Mathematics Stack Exchange is a question and answer site for people studying math at any level and professionals in related fields. Join them; it only takes a minute:

Sign up
Here's how it works:
  1. Anybody can ask a question
  2. Anybody can answer
  3. The best answers are voted up and rise to the top

Let's take the sine of $30^\circ$ which is one-half. If you take $\sin^2(30^\circ)$, would that just be the sine of $900$? Or would it be equal to one-quarter, or would it be equal to something completely different?

share|cite|improve this question
$\sin^2 x =(\sin x)^2$ – pedja Mar 22 '12 at 20:40
Understanding what is sin(x) may make things clearer. One source is: – NoChance Mar 22 '12 at 22:45
up vote 5 down vote accepted

I think you are confused with the following notation:

$$\sin ^2(x)=\sin x \cdot \sin x \neq \sin(x^2) ~~\mbox{very often.}$$

So, $\sin^2(30^\circ)=\dfrac 1 4$.

And, $\sin 900^\circ$ is not untractable either.

$$\sin 900^\circ=\sin 5 \pi=0$$

I am being nitpicky now:

When you write $900$, I assume that you mean $900^\circ$. But, in Mathematics, it is a convention that $900$ means $900^c=900$ radians. For definition of a radian and other details, you may want to look up Wikipedia.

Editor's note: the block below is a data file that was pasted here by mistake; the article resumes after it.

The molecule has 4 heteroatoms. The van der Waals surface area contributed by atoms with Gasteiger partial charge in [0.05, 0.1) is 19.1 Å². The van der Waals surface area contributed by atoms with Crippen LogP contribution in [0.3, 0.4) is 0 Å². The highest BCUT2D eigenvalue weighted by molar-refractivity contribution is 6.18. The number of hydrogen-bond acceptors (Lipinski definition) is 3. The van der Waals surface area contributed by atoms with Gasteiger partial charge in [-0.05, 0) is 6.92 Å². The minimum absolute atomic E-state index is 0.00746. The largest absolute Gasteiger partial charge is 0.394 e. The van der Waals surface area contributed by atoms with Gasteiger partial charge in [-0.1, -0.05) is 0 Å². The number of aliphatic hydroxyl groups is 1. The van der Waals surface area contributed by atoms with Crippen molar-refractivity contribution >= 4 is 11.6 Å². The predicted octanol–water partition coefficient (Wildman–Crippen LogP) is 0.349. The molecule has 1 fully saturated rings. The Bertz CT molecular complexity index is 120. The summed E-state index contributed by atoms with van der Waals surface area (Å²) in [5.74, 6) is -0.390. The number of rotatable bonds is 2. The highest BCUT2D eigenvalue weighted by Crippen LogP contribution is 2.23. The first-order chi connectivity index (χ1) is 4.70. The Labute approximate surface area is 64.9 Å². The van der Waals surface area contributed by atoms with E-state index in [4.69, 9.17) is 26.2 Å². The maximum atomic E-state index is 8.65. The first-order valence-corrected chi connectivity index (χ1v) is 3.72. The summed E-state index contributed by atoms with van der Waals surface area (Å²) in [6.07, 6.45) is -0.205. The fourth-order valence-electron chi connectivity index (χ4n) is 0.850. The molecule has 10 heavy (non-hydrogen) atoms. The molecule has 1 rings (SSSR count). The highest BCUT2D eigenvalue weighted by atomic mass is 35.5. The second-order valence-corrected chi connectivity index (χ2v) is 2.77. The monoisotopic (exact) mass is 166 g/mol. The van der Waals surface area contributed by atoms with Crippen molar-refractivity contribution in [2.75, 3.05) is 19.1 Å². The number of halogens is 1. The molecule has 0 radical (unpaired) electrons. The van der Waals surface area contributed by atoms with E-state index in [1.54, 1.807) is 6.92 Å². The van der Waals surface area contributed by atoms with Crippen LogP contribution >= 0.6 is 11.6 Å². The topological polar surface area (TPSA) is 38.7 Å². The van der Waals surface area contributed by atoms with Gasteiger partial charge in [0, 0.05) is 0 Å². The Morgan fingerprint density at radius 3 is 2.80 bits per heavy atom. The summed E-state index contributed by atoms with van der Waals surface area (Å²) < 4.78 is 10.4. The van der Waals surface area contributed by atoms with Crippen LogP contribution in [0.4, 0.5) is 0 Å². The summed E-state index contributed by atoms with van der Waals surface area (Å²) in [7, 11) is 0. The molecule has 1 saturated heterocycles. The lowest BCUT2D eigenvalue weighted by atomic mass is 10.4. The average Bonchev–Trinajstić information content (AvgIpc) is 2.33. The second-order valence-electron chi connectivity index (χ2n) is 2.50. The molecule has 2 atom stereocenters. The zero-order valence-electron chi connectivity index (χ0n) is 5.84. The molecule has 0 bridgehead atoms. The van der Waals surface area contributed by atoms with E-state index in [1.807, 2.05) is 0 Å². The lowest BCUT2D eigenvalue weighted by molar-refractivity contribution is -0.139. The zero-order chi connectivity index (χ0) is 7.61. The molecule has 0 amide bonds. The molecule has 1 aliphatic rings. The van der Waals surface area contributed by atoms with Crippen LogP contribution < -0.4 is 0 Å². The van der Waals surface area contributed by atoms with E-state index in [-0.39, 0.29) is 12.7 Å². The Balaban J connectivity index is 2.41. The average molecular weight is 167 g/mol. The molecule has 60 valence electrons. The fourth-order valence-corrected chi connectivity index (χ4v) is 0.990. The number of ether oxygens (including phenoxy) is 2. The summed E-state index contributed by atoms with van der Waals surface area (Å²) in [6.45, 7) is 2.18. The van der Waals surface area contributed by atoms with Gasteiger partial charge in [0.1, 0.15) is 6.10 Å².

share|cite|improve this answer
Actually, there are infinitely many solutions to $\sin^2(x) = \sin(x^2)$, as should be obvious if you plot both sides as functions of $x$. The smallest positive solution appears to be about 1.3644129631252872330 (in radians). – Ilmari Karonen Mar 22 '12 at 20:53
Thank you. I was not being careful.... – user21436 Mar 22 '12 at 20:55
@IlmariKaronen I have now edited to make it unambiguous. – user21436 Mar 22 '12 at 20:56

The usual convention is that $\sin^2(X)=(\sin(X))^2$. So for your example $1/4$ is correct

share|cite|improve this answer

As many people have pointed out by now, $\sin^2 x$ is simply a "nickname" for $(\sin x)^2$. Therefore, $\sin^2\ 30 = (\sin 30)^2 = (1/2)^2 = 1/4$.

As it happens, though, there is another useful thing we can say about $\sin^2 x$:

$$\sin^2 x = (\sin x)^2 = \frac12 (1 - \cos (2 x)).$$

We can see this using the double-angle formula for cosines:

$$\frac12 (1 - \cos (2x)) = \frac12 (1 - (1 - 2 \sin^2 x)) = \frac12 (2 \sin^2 x) = \sin^2 x.$$

share|cite|improve this answer
+1, though I would have put $\sin^2(x)=1-\cos^2(x)$ before $\frac12 (1 - \cos (2 x))$ – Henry Mar 23 '12 at 0:46

$\sin^2(30)=(\sin(30))^2$ so it is equal $(1/2)^2=1/4$

share|cite|improve this answer

Your Answer


By posting your answer, you agree to the privacy policy and terms of service.

Not the answer you're looking for? Browse other questions tagged or ask your own question.